School of Rock

Music by Andrew Lloyd Webber, book by Julian Fellowes and lyrics by Glenn Slater
Winter Garden, New York
From

Alex Brightman and the kids of School of Rock Credit: Matthew Murphy
Evie Dolan, Alex Brightman and Brandon Niederauer Credit: Matthew Murphy
Sierra Bogges and the kids of School of Rock Credit: Matthew Murphy

What do you get by crossing the people behind (say) Star Trek, Jesus Christ Superstar, Downton Abbey and Sister Act? The answer is School of Rock, a phrase that just begs to be growled at top volume.

You also get what is almost certain to be a smash hit across the globe, combining Paramount’s cult teen musical movie with the ever-popular Lord Lloyd Webber and Julian Fellowes who spawned the class-obsessed historical TV smash hit before adding in the popular composer-lyricist Glenn Slater.

It has to be admitted that the storyline is at times almost laughably bad with suspension of disbelief likely to demand a big effort for adults in the audience.

To get things going, a lazy, overweight wannabe rock star steals his unpaid landlord’s job teaching at a swanky prep school for kids of rich uncaring parents. Maybe America is different, but in Britain this would be tricky given the need for Criminal Records checks for those working even peripherally with children.

Alex Brightman’s Dewey then gives up on curriculum, encouraging his untenably talented sub-teen pupils to play loud rock all day every day without anybody at the school noticing.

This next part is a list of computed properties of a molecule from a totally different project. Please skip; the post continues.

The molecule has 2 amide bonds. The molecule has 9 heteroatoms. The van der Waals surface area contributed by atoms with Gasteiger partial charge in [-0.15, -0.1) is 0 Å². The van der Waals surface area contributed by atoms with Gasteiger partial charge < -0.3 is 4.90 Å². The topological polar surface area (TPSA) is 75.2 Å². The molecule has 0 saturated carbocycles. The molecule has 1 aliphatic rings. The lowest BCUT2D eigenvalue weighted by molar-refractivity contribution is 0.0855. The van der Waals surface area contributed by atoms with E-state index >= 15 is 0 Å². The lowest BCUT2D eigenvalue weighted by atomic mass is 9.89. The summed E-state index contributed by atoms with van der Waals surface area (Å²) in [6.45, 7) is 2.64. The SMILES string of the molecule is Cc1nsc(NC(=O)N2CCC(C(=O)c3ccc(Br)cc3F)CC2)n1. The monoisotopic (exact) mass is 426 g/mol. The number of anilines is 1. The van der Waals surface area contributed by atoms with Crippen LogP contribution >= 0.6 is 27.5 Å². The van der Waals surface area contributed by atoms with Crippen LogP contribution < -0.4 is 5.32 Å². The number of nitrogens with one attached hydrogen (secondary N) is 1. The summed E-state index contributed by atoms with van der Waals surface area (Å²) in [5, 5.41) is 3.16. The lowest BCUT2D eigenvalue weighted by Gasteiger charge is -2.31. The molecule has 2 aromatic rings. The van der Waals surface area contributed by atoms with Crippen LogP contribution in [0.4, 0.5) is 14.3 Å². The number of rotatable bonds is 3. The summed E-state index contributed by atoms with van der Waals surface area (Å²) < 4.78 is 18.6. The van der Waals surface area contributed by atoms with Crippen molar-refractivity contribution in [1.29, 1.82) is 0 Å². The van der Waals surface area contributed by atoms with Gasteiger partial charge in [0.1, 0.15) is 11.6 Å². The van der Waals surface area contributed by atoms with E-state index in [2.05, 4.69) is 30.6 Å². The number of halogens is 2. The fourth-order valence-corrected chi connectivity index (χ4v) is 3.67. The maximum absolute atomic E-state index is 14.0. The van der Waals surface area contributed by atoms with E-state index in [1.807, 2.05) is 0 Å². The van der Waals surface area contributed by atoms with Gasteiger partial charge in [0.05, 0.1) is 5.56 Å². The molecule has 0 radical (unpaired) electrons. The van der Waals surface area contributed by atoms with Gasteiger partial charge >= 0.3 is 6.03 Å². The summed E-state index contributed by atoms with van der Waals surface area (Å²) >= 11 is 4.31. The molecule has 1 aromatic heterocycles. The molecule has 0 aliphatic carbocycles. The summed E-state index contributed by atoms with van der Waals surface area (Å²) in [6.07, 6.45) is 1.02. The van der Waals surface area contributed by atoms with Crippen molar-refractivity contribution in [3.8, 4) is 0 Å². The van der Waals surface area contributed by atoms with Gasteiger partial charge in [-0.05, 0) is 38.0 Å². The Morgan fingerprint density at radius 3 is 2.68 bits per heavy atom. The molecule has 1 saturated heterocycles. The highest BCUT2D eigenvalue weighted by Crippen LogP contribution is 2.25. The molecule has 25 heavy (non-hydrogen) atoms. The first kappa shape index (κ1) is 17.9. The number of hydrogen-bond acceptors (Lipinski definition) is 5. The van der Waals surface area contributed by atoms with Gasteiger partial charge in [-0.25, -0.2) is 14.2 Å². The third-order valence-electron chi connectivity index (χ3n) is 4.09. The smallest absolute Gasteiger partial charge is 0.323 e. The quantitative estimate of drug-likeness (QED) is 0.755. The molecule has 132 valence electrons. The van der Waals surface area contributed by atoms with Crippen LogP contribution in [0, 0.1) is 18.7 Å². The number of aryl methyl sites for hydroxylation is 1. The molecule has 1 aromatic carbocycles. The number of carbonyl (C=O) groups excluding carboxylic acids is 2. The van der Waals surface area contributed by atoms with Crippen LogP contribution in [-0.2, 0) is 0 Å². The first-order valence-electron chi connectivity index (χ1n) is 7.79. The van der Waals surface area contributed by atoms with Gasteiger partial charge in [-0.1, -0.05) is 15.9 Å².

In order to get his pint-sized new band The School of Rock to The Battle of the Bands, Dewey also seduces the prim principal, played by the golden-tonsilled Sierra Boggess, and kidnaps fourteen vulnerable children with pushy, influential parents.

By that point, it would be easy to wonder how Downton Abbey, with the same progenitor thinking up the plots, made it to the small screen at all.

However, on this occasion, all can be forgiven because of the music and the uber-talented children.

Making selections from such an ensemble is unfair but here goes. If 10-year-old Bobbi Mackenzie who plays Tomika does not become a soul star with a sensational voice, best demonstrated in her a capella version of “Amazing Grace”, it will be a big surprise.

Similarly, Brandon Niederauer plays a mean guitar, as does Evie Dolan, while Jared Parker on keyboards and Dante Melucci’s drumming are also worthy of note.

On the acting front, Isabella Russo as Summer, the band’s manager, has impressive comic talent.

The music is a slightly incongruous mix of songs like the kids’ plea “If Only You Would Listen”, which is pure Lloyd Webber, a love song “Where did the Rock Go?” and heavy rock, with the oft-repeated “Stick it to the Man” strong enough to release as a single that could top the charts.

There is also some lively choreography courtesy of JoAnn M Hunter and rock concert visual effects created by scenic designer Anna Louizos and lighting colleague Natasha Katz.

While the plotting is unlikely, cheesy and excessively sentimental, it does build to a feelgood climax with just a touch of pathos. In other words, just what the kids at whom the show is aimed will lap up, while most of their parents will probably easily forgive the weaknesses.

Alex Brightman gives an exceptional performance, holding things together throughout. This allows the talented youngsters, who play their own instruments with great dexterity and exude innocent charm under the direction of Laurence Connor, to have a great time and woo their enthusiastic audiences.

With all of this going for it, Andrew Lloyd Webber and Co should be set for a long run at the Winter Garden and must already be planning openings in key cities around the world.

Reviewer: Philip Fisher